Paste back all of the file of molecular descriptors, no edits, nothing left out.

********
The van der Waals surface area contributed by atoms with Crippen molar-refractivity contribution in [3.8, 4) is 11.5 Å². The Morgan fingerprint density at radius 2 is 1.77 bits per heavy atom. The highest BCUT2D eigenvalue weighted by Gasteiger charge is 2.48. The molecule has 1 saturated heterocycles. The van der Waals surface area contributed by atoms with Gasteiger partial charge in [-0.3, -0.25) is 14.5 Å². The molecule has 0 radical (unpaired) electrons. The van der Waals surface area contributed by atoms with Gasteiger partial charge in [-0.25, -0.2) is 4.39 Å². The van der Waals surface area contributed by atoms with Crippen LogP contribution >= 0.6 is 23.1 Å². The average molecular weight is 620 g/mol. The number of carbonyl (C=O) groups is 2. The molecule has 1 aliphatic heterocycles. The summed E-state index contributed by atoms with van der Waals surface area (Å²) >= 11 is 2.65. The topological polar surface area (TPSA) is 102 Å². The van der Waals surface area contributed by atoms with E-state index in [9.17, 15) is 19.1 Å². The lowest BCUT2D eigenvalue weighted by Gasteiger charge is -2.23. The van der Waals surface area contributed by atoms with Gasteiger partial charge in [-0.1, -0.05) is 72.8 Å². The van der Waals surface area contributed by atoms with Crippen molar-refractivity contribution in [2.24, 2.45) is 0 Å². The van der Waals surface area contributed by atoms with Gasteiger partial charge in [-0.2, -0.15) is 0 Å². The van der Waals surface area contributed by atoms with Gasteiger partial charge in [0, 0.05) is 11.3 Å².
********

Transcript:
The van der Waals surface area contributed by atoms with Crippen molar-refractivity contribution in [3.8, 4) is 11.5 Å². The Morgan fingerprint density at radius 2 is 1.77 bits per heavy atom. The highest BCUT2D eigenvalue weighted by Gasteiger charge is 2.48. The molecule has 1 saturated heterocycles. The van der Waals surface area contributed by atoms with Gasteiger partial charge in [-0.3, -0.25) is 14.5 Å². The molecule has 0 radical (unpaired) electrons. The van der Waals surface area contributed by atoms with Gasteiger partial charge in [-0.25, -0.2) is 4.39 Å². The van der Waals surface area contributed by atoms with Crippen LogP contribution >= 0.6 is 23.1 Å². The average molecular weight is 620 g/mol. The number of carbonyl (C=O) groups is 2. The molecule has 1 aliphatic heterocycles. The summed E-state index contributed by atoms with van der Waals surface area (Å²) >= 11 is 2.65. The topological polar surface area (TPSA) is 102 Å². The van der Waals surface area contributed by atoms with E-state index in [9.17, 15) is 19.1 Å². The lowest BCUT2D eigenvalue weighted by Gasteiger charge is -2.23. The van der Waals surface area contributed by atoms with Gasteiger partial charge in [-0.1, -0.05) is 72.8 Å². The van der Waals surface area contributed by atoms with Crippen molar-refractivity contribution in [2.24, 2.45) is 0 Å². The van der Waals surface area contributed by atoms with Gasteiger partial charge in [-0.2, -0.15) is 0 Å². The van der Waals surface area contributed by atoms with Gasteiger partial charge in [0, 0.05) is 11.3 Å².